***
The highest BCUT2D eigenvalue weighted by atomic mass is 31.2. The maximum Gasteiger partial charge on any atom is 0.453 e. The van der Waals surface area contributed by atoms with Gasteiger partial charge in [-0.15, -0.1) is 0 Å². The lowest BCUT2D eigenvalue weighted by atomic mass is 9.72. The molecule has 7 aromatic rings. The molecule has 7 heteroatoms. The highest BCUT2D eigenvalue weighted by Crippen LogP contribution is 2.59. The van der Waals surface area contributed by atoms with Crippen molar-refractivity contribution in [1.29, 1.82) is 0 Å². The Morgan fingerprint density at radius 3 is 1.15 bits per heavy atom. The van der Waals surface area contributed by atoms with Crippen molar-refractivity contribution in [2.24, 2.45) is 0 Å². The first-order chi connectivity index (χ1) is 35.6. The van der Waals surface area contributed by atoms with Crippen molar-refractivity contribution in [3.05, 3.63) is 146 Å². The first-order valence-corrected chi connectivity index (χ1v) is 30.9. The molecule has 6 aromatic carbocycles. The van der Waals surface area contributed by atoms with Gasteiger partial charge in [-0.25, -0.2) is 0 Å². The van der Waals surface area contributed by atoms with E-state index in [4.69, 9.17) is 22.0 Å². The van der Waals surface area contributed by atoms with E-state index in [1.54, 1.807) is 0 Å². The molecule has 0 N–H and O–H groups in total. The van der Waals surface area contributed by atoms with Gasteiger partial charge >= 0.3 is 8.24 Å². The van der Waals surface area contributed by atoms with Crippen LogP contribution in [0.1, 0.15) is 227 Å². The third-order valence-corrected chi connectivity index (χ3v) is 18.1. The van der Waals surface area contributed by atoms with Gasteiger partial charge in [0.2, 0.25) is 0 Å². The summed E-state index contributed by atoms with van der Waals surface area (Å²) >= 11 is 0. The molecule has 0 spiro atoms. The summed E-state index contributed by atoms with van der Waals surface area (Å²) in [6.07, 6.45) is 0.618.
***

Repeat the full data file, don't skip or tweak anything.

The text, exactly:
The highest BCUT2D eigenvalue weighted by atomic mass is 31.2. The maximum Gasteiger partial charge on any atom is 0.453 e. The van der Waals surface area contributed by atoms with Gasteiger partial charge in [-0.15, -0.1) is 0 Å². The lowest BCUT2D eigenvalue weighted by atomic mass is 9.72. The molecule has 7 aromatic rings. The molecule has 7 heteroatoms. The highest BCUT2D eigenvalue weighted by Crippen LogP contribution is 2.59. The van der Waals surface area contributed by atoms with Crippen molar-refractivity contribution in [1.29, 1.82) is 0 Å². The Morgan fingerprint density at radius 3 is 1.15 bits per heavy atom. The van der Waals surface area contributed by atoms with Crippen molar-refractivity contribution in [2.24, 2.45) is 0 Å². The first-order chi connectivity index (χ1) is 35.6. The van der Waals surface area contributed by atoms with Crippen molar-refractivity contribution in [3.05, 3.63) is 146 Å². The first-order valence-corrected chi connectivity index (χ1v) is 30.9. The molecule has 6 aromatic carbocycles. The van der Waals surface area contributed by atoms with Gasteiger partial charge in [-0.25, -0.2) is 0 Å². The van der Waals surface area contributed by atoms with E-state index in [4.69, 9.17) is 22.0 Å². The van der Waals surface area contributed by atoms with E-state index in [1.54, 1.807) is 0 Å². The molecule has 0 N–H and O–H groups in total. The van der Waals surface area contributed by atoms with Gasteiger partial charge >= 0.3 is 8.24 Å². The van der Waals surface area contributed by atoms with Crippen LogP contribution in [0.1, 0.15) is 227 Å². The third-order valence-corrected chi connectivity index (χ3v) is 18.1. The van der Waals surface area contributed by atoms with Gasteiger partial charge in [0.2, 0.25) is 0 Å². The summed E-state index contributed by atoms with van der Waals surface area (Å²) >= 11 is 0. The molecule has 0 spiro atoms. The summed E-state index contributed by atoms with van der Waals surface area (Å²) in [6.07, 6.45) is 0.618.